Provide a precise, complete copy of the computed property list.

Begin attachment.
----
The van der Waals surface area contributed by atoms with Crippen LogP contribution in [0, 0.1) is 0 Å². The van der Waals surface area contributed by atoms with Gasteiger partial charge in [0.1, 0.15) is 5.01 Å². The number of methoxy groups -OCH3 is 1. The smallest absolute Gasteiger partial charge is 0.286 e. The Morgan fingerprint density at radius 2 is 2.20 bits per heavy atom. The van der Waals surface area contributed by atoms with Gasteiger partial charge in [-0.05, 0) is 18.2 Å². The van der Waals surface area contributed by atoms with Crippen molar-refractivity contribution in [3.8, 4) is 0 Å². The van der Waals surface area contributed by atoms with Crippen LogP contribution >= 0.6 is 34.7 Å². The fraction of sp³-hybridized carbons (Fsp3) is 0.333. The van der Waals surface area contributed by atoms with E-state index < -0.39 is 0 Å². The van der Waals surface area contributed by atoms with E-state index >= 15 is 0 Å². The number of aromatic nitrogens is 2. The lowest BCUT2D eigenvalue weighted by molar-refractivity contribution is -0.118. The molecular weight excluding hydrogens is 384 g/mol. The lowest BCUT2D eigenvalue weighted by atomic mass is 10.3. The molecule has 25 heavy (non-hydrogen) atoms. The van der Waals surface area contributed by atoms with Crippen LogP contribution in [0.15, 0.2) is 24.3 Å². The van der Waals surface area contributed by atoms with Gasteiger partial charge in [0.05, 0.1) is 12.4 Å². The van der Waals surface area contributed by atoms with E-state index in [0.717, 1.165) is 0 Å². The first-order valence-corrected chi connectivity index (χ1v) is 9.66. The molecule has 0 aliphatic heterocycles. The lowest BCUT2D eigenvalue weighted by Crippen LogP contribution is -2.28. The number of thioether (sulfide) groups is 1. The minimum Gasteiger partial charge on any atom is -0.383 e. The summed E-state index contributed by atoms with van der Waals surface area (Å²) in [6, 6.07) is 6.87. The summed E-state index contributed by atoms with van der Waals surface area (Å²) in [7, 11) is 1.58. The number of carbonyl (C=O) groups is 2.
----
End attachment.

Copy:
The van der Waals surface area contributed by atoms with Crippen LogP contribution in [0, 0.1) is 0 Å². The van der Waals surface area contributed by atoms with Gasteiger partial charge in [0.1, 0.15) is 5.01 Å². The number of methoxy groups -OCH3 is 1. The smallest absolute Gasteiger partial charge is 0.286 e. The Morgan fingerprint density at radius 2 is 2.20 bits per heavy atom. The van der Waals surface area contributed by atoms with Gasteiger partial charge in [-0.05, 0) is 18.2 Å². The van der Waals surface area contributed by atoms with Crippen molar-refractivity contribution in [3.8, 4) is 0 Å². The van der Waals surface area contributed by atoms with Crippen LogP contribution >= 0.6 is 34.7 Å². The fraction of sp³-hybridized carbons (Fsp3) is 0.333. The van der Waals surface area contributed by atoms with E-state index < -0.39 is 0 Å². The van der Waals surface area contributed by atoms with E-state index >= 15 is 0 Å². The number of aromatic nitrogens is 2. The lowest BCUT2D eigenvalue weighted by molar-refractivity contribution is -0.118. The molecular weight excluding hydrogens is 384 g/mol. The lowest BCUT2D eigenvalue weighted by atomic mass is 10.3. The molecule has 25 heavy (non-hydrogen) atoms. The van der Waals surface area contributed by atoms with Crippen LogP contribution in [0.15, 0.2) is 24.3 Å². The van der Waals surface area contributed by atoms with Gasteiger partial charge in [0.05, 0.1) is 12.4 Å². The van der Waals surface area contributed by atoms with E-state index in [0.717, 1.165) is 0 Å². The first-order valence-corrected chi connectivity index (χ1v) is 9.66. The molecule has 0 aliphatic heterocycles. The lowest BCUT2D eigenvalue weighted by Crippen LogP contribution is -2.28. The number of thioether (sulfide) groups is 1. The minimum Gasteiger partial charge on any atom is -0.383 e. The summed E-state index contributed by atoms with van der Waals surface area (Å²) in [6, 6.07) is 6.87. The summed E-state index contributed by atoms with van der Waals surface area (Å²) in [7, 11) is 1.58. The number of carbonyl (C=O) groups is 2.